The Doric Order was probably named after the race of Dorians, a people of ancient Greece. It is the oldest of the three Greek Orders and in it is found the most subtle refinement of outline and proportion known to architecture. It is said that the proportions of man were the basis of the Doric dimensions, a man being about six times as high as the length of his foot, so the column height is about six times its base diameter.

The best example of this Order is that of the Parthenon at Athens, built about 438 B.C. The Order of the Parthenon is given on Plate 64.

The base of the Greek temple is called a stylobate and usually consisted of three large steps. The Doric column has no base, the shaft rising directly from the stylobate and having a height from 4 1/4 to 6 1/2 times its base diameter. The column usually was scored with 20 elliptical channels meeting in a sharp edge or arris. The capital is very simple and suggests great supporting strength. It consists of a heavy square slab called an abacus below which is an ovolo echinus of subtle profile. Toward the bottom of the echinus are several raised bands or annulets against the lower one of which the channels terminate. There is no distinct necking to this order, but in place of an astragal we find grooves on the shaft just below the echinus. These are called scanilli. They produce a pleasing band of shading at this point. The shaft between the annulets and the scamilli is called the hypolrachcliuni.

Most of the Greek Doric architraves are plain and very deep, and the soffits are a little less than two modules in width in the better examples. At the top of the architrave is a broad terminating fillet called the taenia, also a flat band called a regula from which are suspended the peg-like forms called guttae occurring beneath each triglyph.

Greek Doric Order Of The Parthenon At Athens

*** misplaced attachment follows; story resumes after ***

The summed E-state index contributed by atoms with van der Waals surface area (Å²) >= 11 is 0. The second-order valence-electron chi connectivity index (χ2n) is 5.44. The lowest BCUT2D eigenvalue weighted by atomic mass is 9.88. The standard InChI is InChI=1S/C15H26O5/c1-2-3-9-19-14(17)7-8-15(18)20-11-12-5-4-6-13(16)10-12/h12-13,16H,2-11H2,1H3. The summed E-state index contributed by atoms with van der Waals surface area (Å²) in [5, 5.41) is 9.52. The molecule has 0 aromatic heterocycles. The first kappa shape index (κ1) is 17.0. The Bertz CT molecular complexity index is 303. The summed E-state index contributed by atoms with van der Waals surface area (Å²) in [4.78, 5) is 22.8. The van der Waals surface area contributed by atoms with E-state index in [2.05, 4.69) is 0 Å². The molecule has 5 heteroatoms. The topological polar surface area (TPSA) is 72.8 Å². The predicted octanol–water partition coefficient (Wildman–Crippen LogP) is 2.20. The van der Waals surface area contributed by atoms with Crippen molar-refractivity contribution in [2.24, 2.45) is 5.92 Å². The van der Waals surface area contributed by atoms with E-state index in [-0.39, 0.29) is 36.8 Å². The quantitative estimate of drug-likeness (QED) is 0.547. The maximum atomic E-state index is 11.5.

The frieze contains a series of raised slabs called triglyphs, between which are square spaces called metopes. A triglyph occurs over the center line of each column and one centered over the space between columns. Thus the width of the metope determines the spacing of the columns. Where there is a break in the entablature as at the corner of the building the triglyph occurs at the corner and not centering over the corner column. The next triglyph then is centered between the corner one and that over the next column which makes the metopes between them slightly wider than normal. As the corner columns are usually placed closer together than the others, this difference in the metopes is not noticeable. The triglyphs are about one module in width and are scored with two vertical V shaped channels and the two corners are chamfered with a cut similar to a half channel. These channels begin down on the cap of the architrave and terminate in slightly varying forms just below the plain band cap of the triglyph. The face of the triglyph usually lines up with that of the architrave below, while the face of the metope is set back and usually ornamented with sculptured and painted figures. There is a plain band cap on the metope similar to that of the triglyph but not quite so wide. The corona projects about one module beyond the frieze and is about three-fourths as high as its projection. Its lower surface or soffit slopes up toward the building to a broad continuous band just above the frieze. The soffit is broken up by flat blocks called mutules, one occurring over each triglyph and each metope. On the lower surface of the mutules are guttae similar to those on the architrave. The crowning member of the entablature is the cymatium which is often richly ornamented.